The money or tokes are combined by the four dealers and split equally at the end of each shift so that a dealer will get his share of the tokes received even while he is taking his break. Uncontradicted testimony indicated that a dealer would be terminated if he kept a toke rather than placed it in the common fund.

Casino management either required the dealers to pool and divide tokes or encouraged them to do so. Although the practice is tolerated by management, it is not encouraged since tokes represent money that players are not wagering and thus cannot be won by the casino. Plaintiff received about $10 per day as his share of tokes at the Horseshoe Club and an average of $20 per day in tokes at the Sahara. (footnotes omitted).

Additional findings of fact by the district court are that the taxpayer worked as a stickman and dealer and at all times was under the supervision of the boxman who in turn was supervised by the pit boss. Also the district court found that patrons sometimes give money to dealers, other players or mere spectators at the game, but that between 90-95% of the patrons give nothing to a dealer. No obligation on the part of the patron exists to give to a dealer and "dealers perform no service for patrons which a patron would normally find compensable." Another finding is that there exists "no direct relation between services performed for management by a dealer and benefit or detriment to the patron."

There then follows two final "findings of fact" which taken together constitute the heart of the controversy before us. These are as follows:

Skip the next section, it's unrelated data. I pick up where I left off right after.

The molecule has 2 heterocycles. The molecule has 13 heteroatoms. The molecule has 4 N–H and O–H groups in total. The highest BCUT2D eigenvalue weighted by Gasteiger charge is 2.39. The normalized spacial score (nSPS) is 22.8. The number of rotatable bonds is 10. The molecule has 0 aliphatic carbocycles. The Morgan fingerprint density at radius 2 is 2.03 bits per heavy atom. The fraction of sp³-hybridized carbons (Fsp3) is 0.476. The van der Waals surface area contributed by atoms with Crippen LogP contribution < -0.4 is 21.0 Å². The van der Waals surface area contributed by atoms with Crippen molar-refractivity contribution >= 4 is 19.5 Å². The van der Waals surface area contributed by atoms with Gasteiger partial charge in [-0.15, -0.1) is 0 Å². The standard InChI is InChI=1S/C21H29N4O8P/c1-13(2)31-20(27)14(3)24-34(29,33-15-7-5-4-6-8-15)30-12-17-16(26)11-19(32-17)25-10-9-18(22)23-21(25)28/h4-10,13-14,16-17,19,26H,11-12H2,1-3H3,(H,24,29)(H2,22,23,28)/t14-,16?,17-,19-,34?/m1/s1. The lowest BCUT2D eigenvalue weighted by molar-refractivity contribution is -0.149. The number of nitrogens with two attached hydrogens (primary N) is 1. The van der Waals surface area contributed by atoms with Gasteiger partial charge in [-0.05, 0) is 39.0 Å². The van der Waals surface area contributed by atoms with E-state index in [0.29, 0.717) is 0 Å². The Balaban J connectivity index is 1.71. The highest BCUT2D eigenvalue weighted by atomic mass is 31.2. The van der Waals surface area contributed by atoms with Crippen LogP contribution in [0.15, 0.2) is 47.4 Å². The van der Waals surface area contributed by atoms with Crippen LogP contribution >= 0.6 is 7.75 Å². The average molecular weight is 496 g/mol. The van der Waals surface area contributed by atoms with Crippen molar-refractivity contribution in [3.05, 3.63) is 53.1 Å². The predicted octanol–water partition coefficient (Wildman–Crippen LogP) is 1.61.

1. The tokes are given to dealers as a result of impulsive generosity or superstition on the part of players, and not as a form of compensation for services.

  2. Tokes are the result of detached and disinterested generosity on the part of a small number of patrons.

These two findings, together with the others set out above, bear the unmistakable imprint of Commissioner v. Duberstein, 363 U.S. 278, 80 S.Ct. 1190, 4 L.Ed.2d 1218 (1959), particularly that portion of the opinion which reads as follows:

The course of decision here makes it plain that the statute does not use the term "gift" in the common-law sense, but

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in a more colloquial sense. This Court has indicated that a voluntary executed transfer of his property by one to another, without any consideration or compensation therefor, though a common-law gift, is not necessarily a "gift" within the meaning of the statute. For the Court has shown that the mere absence of a legal or moral obligation to make such a payment does not establish that it is a gift. Old Colony Trust Co. v. Commissioner, 279 U.S. 716, 730 (49 S.Ct. 499, 504,...